...Probably the most important item to emerge from the Pew poll is that 51 percent of the 50 million Americans of Hispanic origin still identify primarily with their country of origin, and only 21 percent use the term “American” to describe themselves. Some might say the silver lining is that this identification as an American increases dramatically from only 8 percent among first generation immigrants to 48 percent by the third generation. 
But if only 48 percent of third-generation Hispanic adults describe themselves as Americans first and Peruvians or Mexicans or Cubans second, can anyone say that assimilation is working well for Hispanic immigrants? That glass is clearly not half full. Shouldn’t we expect that third-generation number to be closer to 90 percent? 
To put the question in perspective, would anyone have been alarmed in 1935 if a similar poll had revealed that only 48 percent of U.S.-born third-generation Germans or third-generation Italians identified themselves as Americans? Don’t we expect assimilation to accomplish more than that? 
Apparently YOU do, Tom. All I really need is people to follow the law and be able to communicate. How they "identify" is neither my business nor particularly my problem. I guess I'm just libertarian that way. Incidentally, I love that you're looking at all of this in a total vacuum as if Latinos are deciding, "Nope, no assimilation for me!" How about the fact that they've been continually held up as poster children for immigration and Americanization failures for the last 15-plus years? I wonder if that could have anything to do with them not feeling 100% American. It's interesting you only mention Germans and Italians. You know what I hear did wonders for Japanese identification as Americans? Internment Camps. Maybe we could try that next.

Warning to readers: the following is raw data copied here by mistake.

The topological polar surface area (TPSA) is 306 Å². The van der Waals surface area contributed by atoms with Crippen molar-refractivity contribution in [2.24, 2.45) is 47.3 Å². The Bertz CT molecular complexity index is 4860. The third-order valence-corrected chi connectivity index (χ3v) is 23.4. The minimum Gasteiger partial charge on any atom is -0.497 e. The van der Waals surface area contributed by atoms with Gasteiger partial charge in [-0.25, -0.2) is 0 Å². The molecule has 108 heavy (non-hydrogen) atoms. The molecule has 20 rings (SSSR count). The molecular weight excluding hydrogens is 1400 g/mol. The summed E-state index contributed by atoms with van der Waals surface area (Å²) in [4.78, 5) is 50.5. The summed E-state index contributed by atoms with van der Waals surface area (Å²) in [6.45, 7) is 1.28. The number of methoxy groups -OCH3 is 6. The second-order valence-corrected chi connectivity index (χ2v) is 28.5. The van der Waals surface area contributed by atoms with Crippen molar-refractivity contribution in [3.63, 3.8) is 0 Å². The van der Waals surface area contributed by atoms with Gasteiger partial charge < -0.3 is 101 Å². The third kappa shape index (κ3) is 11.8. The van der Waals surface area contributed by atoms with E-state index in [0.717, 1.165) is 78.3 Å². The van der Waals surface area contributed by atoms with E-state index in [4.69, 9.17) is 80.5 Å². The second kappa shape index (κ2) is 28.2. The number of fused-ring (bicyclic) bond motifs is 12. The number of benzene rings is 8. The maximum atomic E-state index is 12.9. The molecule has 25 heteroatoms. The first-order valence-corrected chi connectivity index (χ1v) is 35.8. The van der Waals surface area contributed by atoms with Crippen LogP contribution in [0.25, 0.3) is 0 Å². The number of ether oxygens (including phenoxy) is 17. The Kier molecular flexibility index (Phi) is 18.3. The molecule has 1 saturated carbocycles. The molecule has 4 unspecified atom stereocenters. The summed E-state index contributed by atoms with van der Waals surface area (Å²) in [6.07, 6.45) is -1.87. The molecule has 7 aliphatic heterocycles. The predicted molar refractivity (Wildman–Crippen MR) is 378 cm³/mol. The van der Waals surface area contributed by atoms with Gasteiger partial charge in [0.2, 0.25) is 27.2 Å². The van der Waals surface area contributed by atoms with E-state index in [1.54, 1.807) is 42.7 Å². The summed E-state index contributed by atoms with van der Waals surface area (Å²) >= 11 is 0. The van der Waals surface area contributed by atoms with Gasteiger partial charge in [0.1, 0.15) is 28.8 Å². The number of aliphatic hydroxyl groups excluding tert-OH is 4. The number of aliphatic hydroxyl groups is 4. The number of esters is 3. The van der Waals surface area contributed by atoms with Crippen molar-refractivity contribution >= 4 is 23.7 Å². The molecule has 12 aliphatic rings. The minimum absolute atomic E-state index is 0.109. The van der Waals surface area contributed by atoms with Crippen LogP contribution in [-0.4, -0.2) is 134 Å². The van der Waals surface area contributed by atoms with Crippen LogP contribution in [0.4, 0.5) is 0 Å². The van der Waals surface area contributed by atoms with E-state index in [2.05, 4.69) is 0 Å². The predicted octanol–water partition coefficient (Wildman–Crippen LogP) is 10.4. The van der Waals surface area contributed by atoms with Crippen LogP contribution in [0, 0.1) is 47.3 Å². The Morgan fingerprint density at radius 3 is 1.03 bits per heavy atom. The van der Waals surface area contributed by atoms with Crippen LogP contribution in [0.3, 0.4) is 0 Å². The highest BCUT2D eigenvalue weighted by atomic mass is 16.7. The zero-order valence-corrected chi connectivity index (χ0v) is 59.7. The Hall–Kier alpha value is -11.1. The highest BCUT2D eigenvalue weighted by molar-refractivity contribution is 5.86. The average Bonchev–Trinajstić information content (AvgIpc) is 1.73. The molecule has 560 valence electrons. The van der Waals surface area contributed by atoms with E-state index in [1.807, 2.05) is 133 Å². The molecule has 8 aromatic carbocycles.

- Last one and boy is it a doozy. This is the headline that showed up in my email:
Schools brainwash kids into preferring non-existence
Seriously? This is how slow a news day it was?
A 12-year-old girl has responded with the stunning “I wish we didn’t exist” to questions about how she feels about pollution and humanity’s impact on the earth... 
The response came from a 6th-grade girl identified only as Kalie, from Gault Elementary. Sussman met her during Earth Day events in Santa Cruz, Calif., recently, where he traveled to ask “What is the most serious threat facing mankind?”
....“How many other youngsters like Kalie have been led to believe that the human species should be eliminated?” he wondered.
Ok, first of all, non-existence is not the same thing as being dead. Example: Dino-Lincoln, a re-animated T-Rex with Abraham Lincoln's brain who goes around solving mysteries, does not exist. Ronald Reagan, by contrast, is dead. See the difference? The girl is expressing her desire for a hypothetical, not a death wish. Second, it's a little hard for me to take this bit of "news" seriously given that it's part of a puff piece promoting a silly anti-green documentary by my childhood weatherman-turned-conservative-muckraker.

Look Brian, you're entitled to be a conservative crank if that floats your boat. But I know you. I spent the better part of a decade listening to you in the car on the way to school. And when it comes to discussing important matters like concerning wave of eco-nihilism endangering pre-teens everywhere, my first news source isn't going to be the guy who couldn't predict rain on a stormy day.


Anonymous said...

"Dino-Lincoln, a re-animated T-Rex with Abraham Lincoln's brain who goes around solving mysteries, does not exist."

That is an awesome concept! Do I have your permission to write some stories using the idea?

-Joe Nahari

Friar Yid said...

Go for it, Joe!